Digging in

We read all 279 pages of reports about grade changes in Memphis. Here are five big takeaways.

File photo. (Photo by Seth McConnell/The Denver Post)

Reports detailing how grades were falsified at Trezevant High School have called into question whether grade changes happening at other Memphis high schools are legitimate.

Shelby County Schools released the results last week of a six-month investigation into how grades are handled at all 41 high schools in Tennessee’s largest district. The probe launched after a new Trezevant principal reported inconsistencies between report cards and transcripts at his school in September 2016.

We read all 279 pages of the reports by legal and accounting firms hired to look into the matter. Here are five takeaways:

1. Some of the allegations have merit.

Complaints that some grades had been changed on transcripts at Trezevant High ring true, according to the report, and there’s cause for suspicion at some other high schools, too.

A team of investigators led by former U.S. attorney Ed Stanton said at least 53 students who graduated from Trezevant shouldn’t have received their diplomas due to improper grade changes.

But Trezevant might not be alone. A separate report by a North Carolina accounting firm found a high rate of grade changes at six other high schools within Shelby County Schools. The average number of grade changes across all high schools was 53, but Trezevant had 461 and Kirby logged 582 between 2012 and 2016. A deeper probe into those schools has been ordered.

2. District leaders weren’t caught totally off guard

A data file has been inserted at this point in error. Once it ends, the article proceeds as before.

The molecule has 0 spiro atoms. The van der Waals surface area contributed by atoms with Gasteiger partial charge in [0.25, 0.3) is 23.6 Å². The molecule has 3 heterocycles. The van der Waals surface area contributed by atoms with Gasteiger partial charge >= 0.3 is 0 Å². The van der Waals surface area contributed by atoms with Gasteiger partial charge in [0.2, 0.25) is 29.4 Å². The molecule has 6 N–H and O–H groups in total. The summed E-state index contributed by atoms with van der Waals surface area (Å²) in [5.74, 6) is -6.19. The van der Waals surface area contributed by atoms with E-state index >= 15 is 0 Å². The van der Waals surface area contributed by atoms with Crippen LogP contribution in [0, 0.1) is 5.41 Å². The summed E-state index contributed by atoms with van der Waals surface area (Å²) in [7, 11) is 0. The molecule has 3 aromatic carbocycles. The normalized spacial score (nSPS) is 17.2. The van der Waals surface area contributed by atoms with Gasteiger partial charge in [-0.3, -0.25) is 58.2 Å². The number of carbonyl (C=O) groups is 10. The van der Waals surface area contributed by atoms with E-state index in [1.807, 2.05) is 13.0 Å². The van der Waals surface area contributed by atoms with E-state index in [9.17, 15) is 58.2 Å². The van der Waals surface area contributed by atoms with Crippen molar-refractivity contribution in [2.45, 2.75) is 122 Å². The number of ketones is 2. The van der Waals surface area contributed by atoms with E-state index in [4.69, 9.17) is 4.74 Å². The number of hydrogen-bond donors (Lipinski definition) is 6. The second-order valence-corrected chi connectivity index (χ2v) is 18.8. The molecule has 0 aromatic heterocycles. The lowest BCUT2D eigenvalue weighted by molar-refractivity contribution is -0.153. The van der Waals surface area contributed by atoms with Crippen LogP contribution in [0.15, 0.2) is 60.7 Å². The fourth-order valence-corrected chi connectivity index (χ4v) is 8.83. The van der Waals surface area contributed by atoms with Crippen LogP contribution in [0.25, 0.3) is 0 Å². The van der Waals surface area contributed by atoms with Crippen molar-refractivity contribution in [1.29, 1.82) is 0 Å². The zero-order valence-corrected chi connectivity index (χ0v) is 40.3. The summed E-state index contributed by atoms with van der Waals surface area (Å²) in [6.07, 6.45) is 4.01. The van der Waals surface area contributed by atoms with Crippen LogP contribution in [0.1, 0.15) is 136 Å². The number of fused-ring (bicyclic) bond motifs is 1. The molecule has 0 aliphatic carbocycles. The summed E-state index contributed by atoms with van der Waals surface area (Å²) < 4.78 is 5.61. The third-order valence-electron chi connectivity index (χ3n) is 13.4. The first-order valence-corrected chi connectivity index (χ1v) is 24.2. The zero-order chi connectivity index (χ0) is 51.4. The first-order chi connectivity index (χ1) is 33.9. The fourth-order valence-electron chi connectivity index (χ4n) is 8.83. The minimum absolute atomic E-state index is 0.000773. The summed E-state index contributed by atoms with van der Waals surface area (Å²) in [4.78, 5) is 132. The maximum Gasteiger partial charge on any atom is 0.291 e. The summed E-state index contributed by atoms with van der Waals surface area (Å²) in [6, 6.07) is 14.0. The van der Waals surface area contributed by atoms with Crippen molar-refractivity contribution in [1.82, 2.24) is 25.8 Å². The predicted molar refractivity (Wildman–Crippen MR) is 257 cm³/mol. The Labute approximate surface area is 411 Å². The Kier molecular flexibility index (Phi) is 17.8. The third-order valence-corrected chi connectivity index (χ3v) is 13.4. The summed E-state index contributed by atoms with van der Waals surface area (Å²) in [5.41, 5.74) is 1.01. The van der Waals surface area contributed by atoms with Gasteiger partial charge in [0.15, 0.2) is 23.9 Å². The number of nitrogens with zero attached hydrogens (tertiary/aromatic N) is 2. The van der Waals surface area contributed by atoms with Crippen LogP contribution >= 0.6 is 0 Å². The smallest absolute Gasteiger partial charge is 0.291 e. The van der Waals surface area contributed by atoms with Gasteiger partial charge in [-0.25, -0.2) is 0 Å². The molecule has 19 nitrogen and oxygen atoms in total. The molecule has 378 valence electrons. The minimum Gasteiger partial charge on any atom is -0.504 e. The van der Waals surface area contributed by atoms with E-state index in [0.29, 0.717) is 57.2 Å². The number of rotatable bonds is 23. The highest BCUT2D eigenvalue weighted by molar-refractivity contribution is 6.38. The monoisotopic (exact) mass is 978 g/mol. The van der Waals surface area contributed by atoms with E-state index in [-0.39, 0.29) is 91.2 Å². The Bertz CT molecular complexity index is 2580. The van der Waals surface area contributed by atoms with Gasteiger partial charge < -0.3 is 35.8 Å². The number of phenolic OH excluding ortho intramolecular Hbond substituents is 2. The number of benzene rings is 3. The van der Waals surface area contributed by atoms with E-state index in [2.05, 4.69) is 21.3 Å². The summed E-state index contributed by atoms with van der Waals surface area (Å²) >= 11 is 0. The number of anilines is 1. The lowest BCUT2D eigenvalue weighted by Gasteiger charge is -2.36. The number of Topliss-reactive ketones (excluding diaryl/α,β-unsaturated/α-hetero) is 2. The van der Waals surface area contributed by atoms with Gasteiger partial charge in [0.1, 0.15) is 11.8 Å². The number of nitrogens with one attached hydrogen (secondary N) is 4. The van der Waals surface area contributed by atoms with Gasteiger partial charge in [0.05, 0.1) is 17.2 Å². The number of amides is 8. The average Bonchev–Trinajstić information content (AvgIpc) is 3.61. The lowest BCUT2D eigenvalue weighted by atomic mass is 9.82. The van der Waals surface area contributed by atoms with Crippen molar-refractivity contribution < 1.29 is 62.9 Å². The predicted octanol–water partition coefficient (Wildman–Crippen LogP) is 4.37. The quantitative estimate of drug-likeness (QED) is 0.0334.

While expressing surprise at the findings, district administrators began building in safeguards to prevent illicit grade changes months before Trezevant Principal Ronnie Mackin reported finding discrepancies. Under a 2016 change, Shelby County Schools began requiring all teachers to use the same electronic grading database known as SMS.

“The District implemented this policy in an effort to effectuate a uniform and consistent method for grade entry which was designed to ensure truthful grading data,” the report said. “As an additional safeguard, SCS also required school principals to implement grading protocols aimed at ensuring the accuracy of the grades that teachers entered into SMS.”

Additionally, Mackin told investigators that Superintendent Dorsey Hopson and Chief of Schools Sharon Griffin “informed him that there was an ‘adult culture problem’ and ‘a financial mess’ that needed to be ‘cleaned up’ at Trezevant.”

And this week, Hopson said rumors of grade-changing have been floating around for years.

“As a Memphian, who went to school here, far back as high school, I would always hear rumors of people changing people’s grades,” he told reporters. “That’s persisted for a long period of time.”

3. Grade floors and grade tampering aren’t the same thing.

Around the same time that Mackin turned over evidence of falsified grades, he implemented a “grade floor” policy in which Trezevant students don’t receive grades below a certain threshold.

So if a student was failing a class, Mackin discouraged teachers from giving that student a grade below 60 percent because “there is a mathematical impossibility of scoring high enough to make up the grade in the future,” he wrote in an email to then-supervisor Tonye Smith-McBride. Such low grades would contribute to a lack of student motivation and behavior issues, he argued.

Mackin told investigators that he was referring to future grades, but the timing of his directive appeared to contribute to confusion about grading policies at Trezevant, making some teachers think that their principal was instructing them to retroactively change failing grades to passing ones.